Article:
I'm having a hard time finding a recycling project for my college biology class that turns trash into something useful

 Most of the project ideas that I've seen so far seem too basic, too simple, and not creative enough for a college level project ( e.g. a milk carton bird feeder, green house is a bottle...) Any ideas on a project that will show a high level of difficulty, creativity, and usefulness of a material that might otherwise cause harm to the environment if not recycled? Thanks for any help...

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Kiteman7 years ago
Why not let them do the thinking?

Ask them; Any ideas on a project that will show a high level of difficulty, creativity, and usefulness of a material that might otherwise cause harm to the environment if not recycled?

Filter for plausibility, size, timescales involved etc, then let them do their own thing.

You could even add a requirement that they post their project as an instructable, as one technology teacher did for a ride-on hovercraft project, and another did for a catapult project.

JimFlo Kiteman7 years ago
Is Lillah the instructor? I got the impression she was a student....
Totally different train of thought if she is teaching.
Kiteman JimFlo7 years ago
Oh, I just assumed she was looking for lesson plans...
jtobako7 years ago
How about recycling plastic threw a cotton candy machine and using it as a concrete filler/re-enforcement for use in preventing erosion?

How about using gasification of old tires to provide heat, more points if you can use the heat to turn the steel wires inside into cast iron : )

Methane digestors sound good for biology, so would breeding bacteria strains that break down plastics.  Some plants take up heavy metals from the soil, perhaps growing them and using them instead of digging up ore?

Find a good way to remove the heavy metal ink contaminates from paper, then breaking the cellulose down (or not...) for carbon sequestering.

Papercrete-a combination of concrete and paper pulp starting to see some use in specialized construction.

Re-refine used motor oil.

Biological filtering (swamps/bogs) to recycle household water (grey or black).

Recycle food scraps threw composting (easy) or animals such as pigs for faster return on investment (but look to the safety regs on cooking the food so it's safe for the pigs).

What kind of limits do you want to put on ideas?  Time factors, price, scale, practicality, usefulness...
cvianna17 years ago
There are some really creative people recycling cooking oil and turning it into fuel for their vehicles. I have also seen cardboard boxes and pennies turned into window solar heaters that work really well to heat a room, as well as boxes turned into solar ovens. The ovens could really be interesting if approached from a third world or disaster perspective. Especially timely considering the hardships the Haitian people are suffering right now.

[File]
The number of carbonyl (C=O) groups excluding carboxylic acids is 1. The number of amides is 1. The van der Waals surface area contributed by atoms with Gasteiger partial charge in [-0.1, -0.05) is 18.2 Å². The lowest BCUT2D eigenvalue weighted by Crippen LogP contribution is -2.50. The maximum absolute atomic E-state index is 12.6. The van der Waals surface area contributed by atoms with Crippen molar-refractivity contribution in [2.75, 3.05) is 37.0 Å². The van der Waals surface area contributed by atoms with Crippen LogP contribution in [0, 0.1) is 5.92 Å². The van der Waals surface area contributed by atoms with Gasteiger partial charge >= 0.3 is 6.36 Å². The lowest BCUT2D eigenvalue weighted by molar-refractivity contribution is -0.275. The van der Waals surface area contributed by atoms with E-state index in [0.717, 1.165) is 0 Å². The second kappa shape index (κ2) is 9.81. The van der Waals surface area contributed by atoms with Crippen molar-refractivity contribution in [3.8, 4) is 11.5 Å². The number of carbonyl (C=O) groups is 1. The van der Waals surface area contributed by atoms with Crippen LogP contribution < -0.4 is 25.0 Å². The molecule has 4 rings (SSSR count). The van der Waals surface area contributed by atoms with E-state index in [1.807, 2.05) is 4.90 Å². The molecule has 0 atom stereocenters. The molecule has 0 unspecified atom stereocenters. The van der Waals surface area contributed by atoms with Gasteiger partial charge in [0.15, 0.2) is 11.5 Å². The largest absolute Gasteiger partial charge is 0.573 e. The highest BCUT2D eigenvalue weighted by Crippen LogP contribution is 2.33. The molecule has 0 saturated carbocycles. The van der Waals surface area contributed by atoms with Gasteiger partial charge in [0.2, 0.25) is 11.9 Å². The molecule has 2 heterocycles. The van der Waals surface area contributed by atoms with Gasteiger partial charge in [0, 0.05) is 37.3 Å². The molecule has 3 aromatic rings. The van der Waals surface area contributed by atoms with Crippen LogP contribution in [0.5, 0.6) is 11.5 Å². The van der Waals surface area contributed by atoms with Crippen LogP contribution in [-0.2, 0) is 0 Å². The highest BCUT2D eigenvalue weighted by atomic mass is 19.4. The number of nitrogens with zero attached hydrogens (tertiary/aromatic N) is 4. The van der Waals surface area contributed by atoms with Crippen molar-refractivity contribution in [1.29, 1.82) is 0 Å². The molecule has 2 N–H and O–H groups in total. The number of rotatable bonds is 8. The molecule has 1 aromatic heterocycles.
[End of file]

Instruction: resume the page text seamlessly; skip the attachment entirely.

JimFlo7 years ago
There is a project that works well around dairys or places with biomass available. Simplified version, you take two large (500 gallons or larger) metal tanks and cut the ends off. One has to slide inside the other. The bigger ones opening faces up, the just slightly smaller one slides opening down into the big one. Fill with water and cow manure, tap a pipr into the top, run it to a pressure regulator and as the manure decomposes it prioduces methane. The weight of the top "floating" tank will pressureize the gas, you run it to a generator, storage, gas heater, hell, even a gas yard light. You need two systems to run continuously, one starting up as the other is finishing. When everything inside is finished digesting it is good mild fertilizer, no runoff to pollute waterways...
shawneegeek7 years ago

In south america they recycle tires into flip flops and shoes.  Or you could cover artificial, and organic waste in one, and make a composter from scrap wood,metal, or plastic, then throw all the kitchen waste in it.  I guess it depends on the size of your project, but i have seen pontoons made from 1 gallon milk jugs, and helped build a house from old tired and earth. 

Vermiculture has always been a favorite of mine for recycling. Composting and worms make a helluva combination to keep "garbage" out of the landfills, easy to build and use, and really easy to demonstate to a teacher/class. If you want to process meat scraps the same way there are several beetle colonies that work well, but they are a little trickier to keep.

iPodGuy7 years ago

I found this to be the most beautiful example of something as simple as a plastic bag converted in something amazing

Anything by this man www.instructables.com/member/Creativeman/ is perfect for recycling cardboard. I think if you could make a small living set(chair, table, small closet) you would have the greatest project ever!

Just imagine it. you could call your project "making a living out of cardboard" and you can show your set. Perhaps let people sit in it, try out the closet, sit at the table.

i don't know how old you are but if I saw a kid with a project like that he/she would get the maximum points I could give him/her. also this project would prove to be complex in simplicity ;) something that great and easy to make! It's just what people want!
howgoodisit7 years ago
Hey, you could do my CD LED light.
Doctor What7 years ago
My favorite things to recycle are plastic grocery bags and tires.  

They have so many uses!  Plastic grocery bags can be knitted, so you can make a plethora of things with them!  There is a great tutorial in the plastic bag bag instructable.

Tires are made of tough, durable rubber.  I love making flip flops out of them (any hippie teacher will love you).  Also, they make good containers, cases, and wallets.
and chairs, and houses.